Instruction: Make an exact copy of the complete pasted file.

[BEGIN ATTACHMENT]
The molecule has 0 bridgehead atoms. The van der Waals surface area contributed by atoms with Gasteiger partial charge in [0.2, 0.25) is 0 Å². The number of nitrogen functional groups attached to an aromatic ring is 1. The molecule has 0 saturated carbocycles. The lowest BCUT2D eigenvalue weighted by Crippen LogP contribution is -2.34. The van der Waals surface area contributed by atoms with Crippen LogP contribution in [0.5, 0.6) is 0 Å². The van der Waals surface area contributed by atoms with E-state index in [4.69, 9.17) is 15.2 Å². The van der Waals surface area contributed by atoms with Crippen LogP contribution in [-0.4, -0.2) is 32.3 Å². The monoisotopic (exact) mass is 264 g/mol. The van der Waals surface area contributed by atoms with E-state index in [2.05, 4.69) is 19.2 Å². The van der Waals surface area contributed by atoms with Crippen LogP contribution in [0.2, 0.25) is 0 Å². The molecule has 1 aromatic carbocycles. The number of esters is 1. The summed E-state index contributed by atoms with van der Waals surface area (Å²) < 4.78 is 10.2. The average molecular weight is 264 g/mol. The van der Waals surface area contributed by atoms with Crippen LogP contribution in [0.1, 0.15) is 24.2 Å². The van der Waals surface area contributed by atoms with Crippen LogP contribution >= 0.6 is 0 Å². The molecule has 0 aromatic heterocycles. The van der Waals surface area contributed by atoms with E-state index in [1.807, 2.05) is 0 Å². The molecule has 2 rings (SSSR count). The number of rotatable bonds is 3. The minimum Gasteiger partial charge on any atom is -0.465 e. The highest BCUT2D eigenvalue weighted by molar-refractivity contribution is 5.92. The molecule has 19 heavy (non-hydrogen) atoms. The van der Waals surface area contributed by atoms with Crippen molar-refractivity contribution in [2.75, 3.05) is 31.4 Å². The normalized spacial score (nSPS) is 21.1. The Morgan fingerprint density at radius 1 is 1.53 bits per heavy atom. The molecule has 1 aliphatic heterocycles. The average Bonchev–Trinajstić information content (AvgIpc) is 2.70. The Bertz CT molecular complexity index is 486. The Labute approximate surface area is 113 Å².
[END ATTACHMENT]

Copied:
The molecule has 0 bridgehead atoms. The van der Waals surface area contributed by atoms with Gasteiger partial charge in [0.2, 0.25) is 0 Å². The number of nitrogen functional groups attached to an aromatic ring is 1. The molecule has 0 saturated carbocycles. The lowest BCUT2D eigenvalue weighted by Crippen LogP contribution is -2.34. The van der Waals surface area contributed by atoms with Crippen LogP contribution in [0.5, 0.6) is 0 Å². The van der Waals surface area contributed by atoms with E-state index in [4.69, 9.17) is 15.2 Å². The van der Waals surface area contributed by atoms with Crippen LogP contribution in [-0.4, -0.2) is 32.3 Å². The monoisotopic (exact) mass is 264 g/mol. The van der Waals surface area contributed by atoms with E-state index in [2.05, 4.69) is 19.2 Å². The van der Waals surface area contributed by atoms with Crippen LogP contribution in [0.2, 0.25) is 0 Å². The molecule has 1 aromatic carbocycles. The number of esters is 1. The summed E-state index contributed by atoms with van der Waals surface area (Å²) < 4.78 is 10.2. The average molecular weight is 264 g/mol. The van der Waals surface area contributed by atoms with Crippen LogP contribution in [0.1, 0.15) is 24.2 Å². The van der Waals surface area contributed by atoms with Crippen LogP contribution >= 0.6 is 0 Å². The molecule has 0 aromatic heterocycles. The van der Waals surface area contributed by atoms with E-state index in [1.807, 2.05) is 0 Å². The molecule has 2 rings (SSSR count). The number of rotatable bonds is 3. The minimum Gasteiger partial charge on any atom is -0.465 e. The highest BCUT2D eigenvalue weighted by molar-refractivity contribution is 5.92. The molecule has 19 heavy (non-hydrogen) atoms. The van der Waals surface area contributed by atoms with Crippen molar-refractivity contribution in [2.75, 3.05) is 31.4 Å². The normalized spacial score (nSPS) is 21.1. The Morgan fingerprint density at radius 1 is 1.53 bits per heavy atom. The molecule has 1 aliphatic heterocycles. The average Bonchev–Trinajstić information content (AvgIpc) is 2.70. The Bertz CT molecular complexity index is 486. The Labute approximate surface area is 113 Å².